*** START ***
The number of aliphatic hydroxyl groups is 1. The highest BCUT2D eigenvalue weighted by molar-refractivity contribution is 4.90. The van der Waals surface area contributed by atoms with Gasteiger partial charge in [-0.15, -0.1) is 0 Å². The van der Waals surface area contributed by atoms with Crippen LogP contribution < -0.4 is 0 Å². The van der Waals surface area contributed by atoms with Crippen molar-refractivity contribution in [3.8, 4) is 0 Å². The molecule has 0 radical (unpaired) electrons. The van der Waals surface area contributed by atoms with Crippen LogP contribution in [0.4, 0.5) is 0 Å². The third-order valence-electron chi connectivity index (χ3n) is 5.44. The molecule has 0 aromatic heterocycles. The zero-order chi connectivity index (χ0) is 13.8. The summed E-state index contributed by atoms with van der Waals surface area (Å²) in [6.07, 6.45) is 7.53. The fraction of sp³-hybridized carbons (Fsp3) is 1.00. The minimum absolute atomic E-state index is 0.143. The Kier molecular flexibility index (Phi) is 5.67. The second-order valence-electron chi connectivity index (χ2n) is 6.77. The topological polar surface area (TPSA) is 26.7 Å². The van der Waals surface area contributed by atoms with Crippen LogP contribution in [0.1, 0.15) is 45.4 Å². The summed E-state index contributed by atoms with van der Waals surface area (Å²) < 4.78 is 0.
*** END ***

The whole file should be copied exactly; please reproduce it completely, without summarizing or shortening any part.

The number of aliphatic hydroxyl groups is 1. The highest BCUT2D eigenvalue weighted by molar-refractivity contribution is 4.90. The van der Waals surface area contributed by atoms with Gasteiger partial charge in [-0.15, -0.1) is 0 Å². The van der Waals surface area contributed by atoms with Crippen LogP contribution < -0.4 is 0 Å². The van der Waals surface area contributed by atoms with Crippen molar-refractivity contribution in [3.8, 4) is 0 Å². The molecule has 0 radical (unpaired) electrons. The van der Waals surface area contributed by atoms with Crippen LogP contribution in [0.4, 0.5) is 0 Å². The third-order valence-electron chi connectivity index (χ3n) is 5.44. The molecule has 0 aromatic heterocycles. The zero-order chi connectivity index (χ0) is 13.8. The summed E-state index contributed by atoms with van der Waals surface area (Å²) in [6.07, 6.45) is 7.53. The fraction of sp³-hybridized carbons (Fsp3) is 1.00. The minimum absolute atomic E-state index is 0.143. The Kier molecular flexibility index (Phi) is 5.67. The second-order valence-electron chi connectivity index (χ2n) is 6.77. The topological polar surface area (TPSA) is 26.7 Å². The van der Waals surface area contributed by atoms with Crippen LogP contribution in [0.1, 0.15) is 45.4 Å². The summed E-state index contributed by atoms with van der Waals surface area (Å²) < 4.78 is 0.